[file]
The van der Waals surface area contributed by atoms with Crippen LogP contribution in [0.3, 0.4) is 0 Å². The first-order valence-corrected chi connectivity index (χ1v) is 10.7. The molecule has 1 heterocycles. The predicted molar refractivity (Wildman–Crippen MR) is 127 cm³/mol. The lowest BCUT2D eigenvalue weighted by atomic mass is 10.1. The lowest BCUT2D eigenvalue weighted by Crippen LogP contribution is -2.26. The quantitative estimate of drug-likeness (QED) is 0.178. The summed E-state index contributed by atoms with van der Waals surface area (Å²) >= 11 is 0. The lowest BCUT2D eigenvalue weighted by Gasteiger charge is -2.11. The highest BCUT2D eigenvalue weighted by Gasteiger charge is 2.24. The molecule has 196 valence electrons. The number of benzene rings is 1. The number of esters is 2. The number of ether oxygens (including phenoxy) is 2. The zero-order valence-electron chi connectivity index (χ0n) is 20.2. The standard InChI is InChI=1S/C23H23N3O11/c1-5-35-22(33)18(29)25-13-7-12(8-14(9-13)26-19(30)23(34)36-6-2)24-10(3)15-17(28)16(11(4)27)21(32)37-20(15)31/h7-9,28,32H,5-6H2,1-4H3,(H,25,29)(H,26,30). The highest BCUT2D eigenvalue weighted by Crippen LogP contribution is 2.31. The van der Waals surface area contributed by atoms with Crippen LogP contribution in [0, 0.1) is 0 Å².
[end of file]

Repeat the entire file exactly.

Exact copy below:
The van der Waals surface area contributed by atoms with Crippen LogP contribution in [0.3, 0.4) is 0 Å². The first-order valence-corrected chi connectivity index (χ1v) is 10.7. The molecule has 1 heterocycles. The predicted molar refractivity (Wildman–Crippen MR) is 127 cm³/mol. The lowest BCUT2D eigenvalue weighted by atomic mass is 10.1. The lowest BCUT2D eigenvalue weighted by Crippen LogP contribution is -2.26. The quantitative estimate of drug-likeness (QED) is 0.178. The summed E-state index contributed by atoms with van der Waals surface area (Å²) >= 11 is 0. The lowest BCUT2D eigenvalue weighted by Gasteiger charge is -2.11. The highest BCUT2D eigenvalue weighted by Gasteiger charge is 2.24. The molecule has 196 valence electrons. The number of benzene rings is 1. The number of esters is 2. The number of ether oxygens (including phenoxy) is 2. The zero-order valence-electron chi connectivity index (χ0n) is 20.2. The standard InChI is InChI=1S/C23H23N3O11/c1-5-35-22(33)18(29)25-13-7-12(8-14(9-13)26-19(30)23(34)36-6-2)24-10(3)15-17(28)16(11(4)27)21(32)37-20(15)31/h7-9,28,32H,5-6H2,1-4H3,(H,25,29)(H,26,30). The highest BCUT2D eigenvalue weighted by Crippen LogP contribution is 2.31. The van der Waals surface area contributed by atoms with Crippen LogP contribution in [0, 0.1) is 0 Å².